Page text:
Annual statement on the occasion of the 16 Days of Activism against Gender-Based Violence (GBV) by the Women, Peace and Security (WPS) Working Group in South Sudan

Co-Chaired by the Embassies of Norway and Canada; facilitated by UN Women


South Sudan is at a critical moment for the rights of women and girls. December 2024 will mark the end of the country’s post-independence transitional period, as agreed to by parties to the Revitalised Agreement on the Resolution of the Conflict in the Republic of South Sudan (R-ARCSS) of 2018 and the subsequent Roadmap of August 2022.

Reflecting on the past year, the Working Group acknowledges the tireless leadership of women peacebuilders in South Sudan, especially young women peacebuilders. We have seen young women start and lead campaigns, such as #WhereIsTheAntiGBVBill. We have seen women survivors of gender-based violence (GBV), and Conflict Related Sexual Violence (CRSV) bravely testify against perpetrators. And we have seen women – often at great risk to their own personal safety – serve as humanitarians, supporting survivors of GBV/CRSV and those at risk of it.

Now, it is the time for South Sudanese decision-makers to rise to the occasion.

To this end, the Working Group notes efforts made by the Revitalised Transitional Government of National Unity (RTGoNU) over the past year to address GBV and CRSV. These have included important political commitments, such as the signature of several core international human rights instruments (including the Maputo Protocol, subsequently ratified in June 2023); validation of the South Sudan National Action Plan for UNSCR 1325 on Women, Peace, and Security (WPS - SSNAP-2); and hosting of high-level events, including the International Conference on Women's Transformational Leadership. However, these commitments will only be effective if accompanied by urgent resourcing and action.

We remain deeply concerned by the shocking levels of all forms of GBV and CRSV in South Sudan, and widespread impunity for perpetrators, as documented by the UN Commission on Human Rights in South Sudan in its 2023 reports.

Urgent measures must be taken to prevent women and girls from being targeted in armed conflicts and to hold perpetrators of GBV to account. This includes expediting the launch of the SSNAP-2 on Women, Peace, and Security and mobilizing resources for its implementation. We call upon the RTGoNU to accelerate progress on the Draft National Family Law, Anti-GBV Law, and transitional justice mechanisms, as well as ensuring existing mechanisms – including the GBV court – are fully empowered to carry out their mandate. Urgent training and deployment of the Necessary Unified Forces, including support for women in uniform, will help bolster these efforts.

In the spirit of “nothing about us, without us”, the Working Group reaffirms our support for the meaningful inclusion of women and girls – in all their diversity – in all processes where their rights are deliberated.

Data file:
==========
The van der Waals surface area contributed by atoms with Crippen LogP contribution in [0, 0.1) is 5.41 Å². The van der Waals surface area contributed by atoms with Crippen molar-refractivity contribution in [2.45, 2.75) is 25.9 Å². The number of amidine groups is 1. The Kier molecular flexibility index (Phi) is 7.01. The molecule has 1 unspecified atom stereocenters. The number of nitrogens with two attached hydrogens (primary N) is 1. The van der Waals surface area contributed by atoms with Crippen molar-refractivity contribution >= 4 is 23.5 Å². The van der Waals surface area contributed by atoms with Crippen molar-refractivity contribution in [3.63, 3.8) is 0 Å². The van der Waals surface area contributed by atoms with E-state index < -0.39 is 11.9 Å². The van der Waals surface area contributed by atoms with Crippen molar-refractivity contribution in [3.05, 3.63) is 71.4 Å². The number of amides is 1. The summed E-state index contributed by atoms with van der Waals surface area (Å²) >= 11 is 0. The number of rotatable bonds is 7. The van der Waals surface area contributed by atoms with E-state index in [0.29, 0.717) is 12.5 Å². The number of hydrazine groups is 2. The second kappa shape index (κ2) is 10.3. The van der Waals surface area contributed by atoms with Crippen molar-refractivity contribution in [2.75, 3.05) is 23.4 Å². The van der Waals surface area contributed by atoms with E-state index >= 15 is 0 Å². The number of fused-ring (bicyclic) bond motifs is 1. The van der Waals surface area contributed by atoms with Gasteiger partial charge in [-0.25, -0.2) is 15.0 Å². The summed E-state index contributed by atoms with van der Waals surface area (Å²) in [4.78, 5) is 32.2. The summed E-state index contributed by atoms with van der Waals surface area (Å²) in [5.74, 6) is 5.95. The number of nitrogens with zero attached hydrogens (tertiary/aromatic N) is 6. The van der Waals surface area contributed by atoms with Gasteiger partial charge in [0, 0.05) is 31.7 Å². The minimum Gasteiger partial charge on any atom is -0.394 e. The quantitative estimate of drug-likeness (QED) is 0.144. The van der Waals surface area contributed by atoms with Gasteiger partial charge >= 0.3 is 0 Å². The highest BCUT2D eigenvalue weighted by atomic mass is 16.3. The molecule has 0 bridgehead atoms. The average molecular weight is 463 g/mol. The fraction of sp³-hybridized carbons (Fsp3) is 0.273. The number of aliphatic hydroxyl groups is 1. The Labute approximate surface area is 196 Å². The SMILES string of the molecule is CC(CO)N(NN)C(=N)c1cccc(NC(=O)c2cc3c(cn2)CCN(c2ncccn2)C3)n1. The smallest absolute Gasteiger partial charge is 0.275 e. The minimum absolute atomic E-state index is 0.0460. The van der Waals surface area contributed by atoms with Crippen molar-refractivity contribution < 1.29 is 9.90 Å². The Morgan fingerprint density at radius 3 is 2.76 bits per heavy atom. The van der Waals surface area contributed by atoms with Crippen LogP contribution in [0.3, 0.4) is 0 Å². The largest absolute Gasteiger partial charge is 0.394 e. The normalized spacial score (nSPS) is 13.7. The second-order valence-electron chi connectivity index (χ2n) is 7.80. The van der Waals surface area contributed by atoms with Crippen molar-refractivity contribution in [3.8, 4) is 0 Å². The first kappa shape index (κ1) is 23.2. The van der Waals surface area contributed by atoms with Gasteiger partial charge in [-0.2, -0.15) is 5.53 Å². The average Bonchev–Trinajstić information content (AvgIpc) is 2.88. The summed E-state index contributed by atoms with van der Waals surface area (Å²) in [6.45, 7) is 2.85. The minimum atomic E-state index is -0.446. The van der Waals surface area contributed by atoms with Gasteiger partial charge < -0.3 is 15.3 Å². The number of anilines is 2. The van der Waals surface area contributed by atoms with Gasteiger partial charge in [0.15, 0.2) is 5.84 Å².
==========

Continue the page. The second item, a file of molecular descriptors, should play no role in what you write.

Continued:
Women human rights defenders, peacebuilders, and media workers across South Sudan continue to be driven by a spirit of optimism as they build a brighter future for their country.

They should be able to do so without fear of harassment, abuse, or surveillance, both online and offline. Free and open civic space, bolstered by the rule of law – for all members of society – will also help build confidence in the integrity of the peace process, including the results of the December 2024 elections, as well as other government-led initiatives on GBV, CRSV, and elections–related violence against women. Women and their networks also play a critical role in countering the spread of mis/disinformation and hate speech, but are limited in their effectiveness if having to operate in fear.

The international community continues to invest funds and carry out advocacy in support of all these areas, but with partnership and investment from South Sudanese decision-makers, our collective action in support of the women of South Sudan will go that much further.
We continue to invest in these areas because we recognize that not only is GBV a human rights violation on its own, it prevents women and girls from enjoying the full spectrum of their rights. GBV, or the threat of it, is an impediment for women and girls pursuing an education, exercising freedom of expression, accessing justice, and more.
To quote His Holiness Pope Francis, on the occasion of the historic Ecumenical Peace Pilgrimage to South Sudan in February 2023, “there will be no future” unless “every woman, every girl” is protected, respected, appreciated, and honoured.

African Union Mission in South Sudan (AUMISS)
British Embassy in South Sudan
CARE International
Embassy of Canada to South Sudan
Embassy of Sweden Office in South Sudan
Embassy of the Federal Republic of Germany in South Sudan
Embassy of the Kingdom of Norway in South Sudan
Embassy of the Kingdom of the Netherlands in South Sudan
Swiss Cooperation Office in Juba
Titi Foundation
United Nations Development Programme (UNDP)
United Nations Population Fund (UNFPA)
United Nations Entity for Gender Equality and the Empowerment of Women (UN Women)
Embassy of the United States in South Sudan
Embassy of France in South Sudan (friend of the WPS Working Group)